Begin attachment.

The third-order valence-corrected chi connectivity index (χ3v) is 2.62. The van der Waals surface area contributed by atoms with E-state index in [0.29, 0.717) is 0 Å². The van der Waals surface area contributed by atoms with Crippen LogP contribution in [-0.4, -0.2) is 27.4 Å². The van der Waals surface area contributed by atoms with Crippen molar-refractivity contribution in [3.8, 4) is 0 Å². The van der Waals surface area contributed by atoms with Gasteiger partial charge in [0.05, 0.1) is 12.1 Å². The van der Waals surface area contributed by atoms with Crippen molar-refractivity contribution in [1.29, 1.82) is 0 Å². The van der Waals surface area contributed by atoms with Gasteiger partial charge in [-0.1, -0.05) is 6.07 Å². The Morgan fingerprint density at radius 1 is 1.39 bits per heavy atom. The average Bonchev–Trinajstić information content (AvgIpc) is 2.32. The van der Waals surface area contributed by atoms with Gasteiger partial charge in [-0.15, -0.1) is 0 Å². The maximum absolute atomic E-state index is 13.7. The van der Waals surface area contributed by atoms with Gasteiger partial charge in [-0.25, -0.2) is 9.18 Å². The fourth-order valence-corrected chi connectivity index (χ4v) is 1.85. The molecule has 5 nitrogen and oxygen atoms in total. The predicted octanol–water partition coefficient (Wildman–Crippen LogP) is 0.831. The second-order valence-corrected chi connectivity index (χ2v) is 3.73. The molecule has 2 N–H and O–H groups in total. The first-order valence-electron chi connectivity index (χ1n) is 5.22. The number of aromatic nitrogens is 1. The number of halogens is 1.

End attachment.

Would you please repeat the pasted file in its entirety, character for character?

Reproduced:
The third-order valence-corrected chi connectivity index (χ3v) is 2.62. The van der Waals surface area contributed by atoms with E-state index in [0.29, 0.717) is 0 Å². The van der Waals surface area contributed by atoms with Crippen LogP contribution in [-0.4, -0.2) is 27.4 Å². The van der Waals surface area contributed by atoms with Crippen molar-refractivity contribution in [3.8, 4) is 0 Å². The van der Waals surface area contributed by atoms with Gasteiger partial charge in [0.05, 0.1) is 12.1 Å². The van der Waals surface area contributed by atoms with Crippen molar-refractivity contribution in [1.29, 1.82) is 0 Å². The van der Waals surface area contributed by atoms with Gasteiger partial charge in [-0.1, -0.05) is 6.07 Å². The Morgan fingerprint density at radius 1 is 1.39 bits per heavy atom. The average Bonchev–Trinajstić information content (AvgIpc) is 2.32. The van der Waals surface area contributed by atoms with Gasteiger partial charge in [-0.15, -0.1) is 0 Å². The maximum absolute atomic E-state index is 13.7. The van der Waals surface area contributed by atoms with Gasteiger partial charge in [-0.25, -0.2) is 9.18 Å². The fourth-order valence-corrected chi connectivity index (χ4v) is 1.85. The molecule has 5 nitrogen and oxygen atoms in total. The predicted octanol–water partition coefficient (Wildman–Crippen LogP) is 0.831. The second-order valence-corrected chi connectivity index (χ2v) is 3.73. The molecule has 2 N–H and O–H groups in total. The first-order valence-electron chi connectivity index (χ1n) is 5.22. The number of aromatic nitrogens is 1. The number of halogens is 1.